Top 10 Summer Reads

Summer is one of the only times I get to read novels. Or rather, it’s one of the few times I let myself read novels, because I’m one of those people that can’t put a book down until I’ve finished it. So I’ll ignore everything else in my life until it’s done. That’s why I only read on holidays.

Recently my husband and I were camping just outside of the city where my husband works, so that his commute wouldn’t be as long and so that we could relax together at night at the campground.

I brought my Kindle along, but it wouldn’t connect to their wifi, so I ended up browsing the library of the campground to see if there was anything interesting.

I picked up a romance novel by a very popular writer (it doesn’t matter who) and sat down to read it. It was SO BAD. I mean really, really bad. My daughters make fun of how formulaic Christian romances are, but secular romances are just as awful.

In this one, she described a man’s eyes like this (when the woman first met him at an airport):

His eyes were mesmerizing and intoxicatingโ€ฆ.no, almost dangerous. They were so dark she could almost swim in them. She felt herself shivering, trembling, as he turned his gaze towards her. And then she knew: in that brief, ten second glance those eyes knew everything about her.

Okay, what exactly do those eyes look like? I turned to my husband and said,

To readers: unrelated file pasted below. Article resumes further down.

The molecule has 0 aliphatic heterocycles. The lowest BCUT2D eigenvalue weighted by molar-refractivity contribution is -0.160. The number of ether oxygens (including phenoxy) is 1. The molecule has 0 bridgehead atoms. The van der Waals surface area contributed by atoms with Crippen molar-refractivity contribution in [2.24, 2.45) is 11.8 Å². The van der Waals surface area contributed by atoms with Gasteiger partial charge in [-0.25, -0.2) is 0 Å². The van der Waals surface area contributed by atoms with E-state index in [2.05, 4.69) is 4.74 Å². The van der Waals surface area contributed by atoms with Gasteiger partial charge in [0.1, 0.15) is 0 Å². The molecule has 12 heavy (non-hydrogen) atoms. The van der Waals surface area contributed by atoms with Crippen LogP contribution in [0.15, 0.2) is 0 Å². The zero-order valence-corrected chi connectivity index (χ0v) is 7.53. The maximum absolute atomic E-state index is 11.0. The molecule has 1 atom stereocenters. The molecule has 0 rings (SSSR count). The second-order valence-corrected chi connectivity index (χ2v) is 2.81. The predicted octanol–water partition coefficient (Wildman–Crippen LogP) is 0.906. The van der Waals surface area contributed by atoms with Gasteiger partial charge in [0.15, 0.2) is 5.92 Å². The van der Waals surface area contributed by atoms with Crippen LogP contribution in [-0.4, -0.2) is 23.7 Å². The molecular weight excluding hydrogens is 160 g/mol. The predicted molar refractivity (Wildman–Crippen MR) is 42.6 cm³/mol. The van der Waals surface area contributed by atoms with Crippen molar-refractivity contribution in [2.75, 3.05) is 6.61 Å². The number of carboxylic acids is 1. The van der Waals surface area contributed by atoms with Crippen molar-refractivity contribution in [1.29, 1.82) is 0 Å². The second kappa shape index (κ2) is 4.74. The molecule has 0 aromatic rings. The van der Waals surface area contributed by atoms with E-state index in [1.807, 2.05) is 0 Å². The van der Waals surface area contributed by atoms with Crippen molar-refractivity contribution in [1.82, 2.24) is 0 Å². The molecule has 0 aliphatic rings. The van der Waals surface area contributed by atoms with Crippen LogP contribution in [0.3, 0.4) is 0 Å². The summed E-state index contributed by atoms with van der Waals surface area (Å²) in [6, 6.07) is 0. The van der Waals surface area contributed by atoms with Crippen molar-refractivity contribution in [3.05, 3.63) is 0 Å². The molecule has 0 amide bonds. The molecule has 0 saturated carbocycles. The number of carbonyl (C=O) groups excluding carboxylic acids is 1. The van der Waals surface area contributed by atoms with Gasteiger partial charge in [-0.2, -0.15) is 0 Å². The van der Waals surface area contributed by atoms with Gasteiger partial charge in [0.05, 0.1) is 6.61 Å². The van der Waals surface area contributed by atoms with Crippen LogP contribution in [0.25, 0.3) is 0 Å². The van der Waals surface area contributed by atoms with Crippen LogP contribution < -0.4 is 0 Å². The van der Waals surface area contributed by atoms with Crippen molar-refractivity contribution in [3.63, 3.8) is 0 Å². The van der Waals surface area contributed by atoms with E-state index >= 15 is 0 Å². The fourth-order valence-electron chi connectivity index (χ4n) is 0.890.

Honey, can you gaze at me as if your eyes know everything about me?

We ended up laughing hysterically for about fifteen minutes.

I couldn’t read it. It was just too awful.

I did pick up a thriller I enjoyed by Jeffrey Archer, though. So I thought I’d write a post on ten books I’m now reading, or have recently read, that I’ve enjoyed, to help you as you try to find something worthwhile to read this summer! I’m going to start with novels, and then finish the list with three non-fiction books.

1. Eve’s Daughters by Lynn Austin

One of my favourite Christian novels of all time. Lynn Austin writes the tale of a woman having trouble with relationships, but you can trace the root of it back several generations. And as she looks at how different generations of women have handled love, marriage, and heartache, she shows how understanding your roots, and understanding the real grace of our Saviour, can help rebuild a broken heart. From an immigrant woman not sure if she loves her husband, to a woman who lets passion result in a hidden pregnancy, to a modern woman trying to figure out whether to stay with her husband, we see how real love and commitment does triumph.

Eve’s Daughters is such a hopeful book, and it’s lovely.

2. Don’t Let Me Go by Catherine Ryan Hyde


The world is full of broken people, and everyone in this book is broken. An 8-year-old girl, living in a run-down small apartment building, is being neglected by her drug addicted mother. Her neighbors, though, are determined that she not be apprehended by children’s services and placed in the system. So they step in to fill the gaps.

In doing so, many of these neighbors have to overcome their own brokenness. And as they administer tough love to the mom, they start to see a family repaired. It’s just such a touching book. Not a Christian one, but it still shows the truth that even in broken people grace can break through. I don’t often weep at books, but I did at this one.

One of the big insights is that much brokenness is really isolation, and the cure for it is community. If we all lived in community, we could heal so much more easily. I think there’s a major message in there from the church. I thought Don’t Let Me Go was beautiful.

3.ย  Safely Home by Randy Alcorn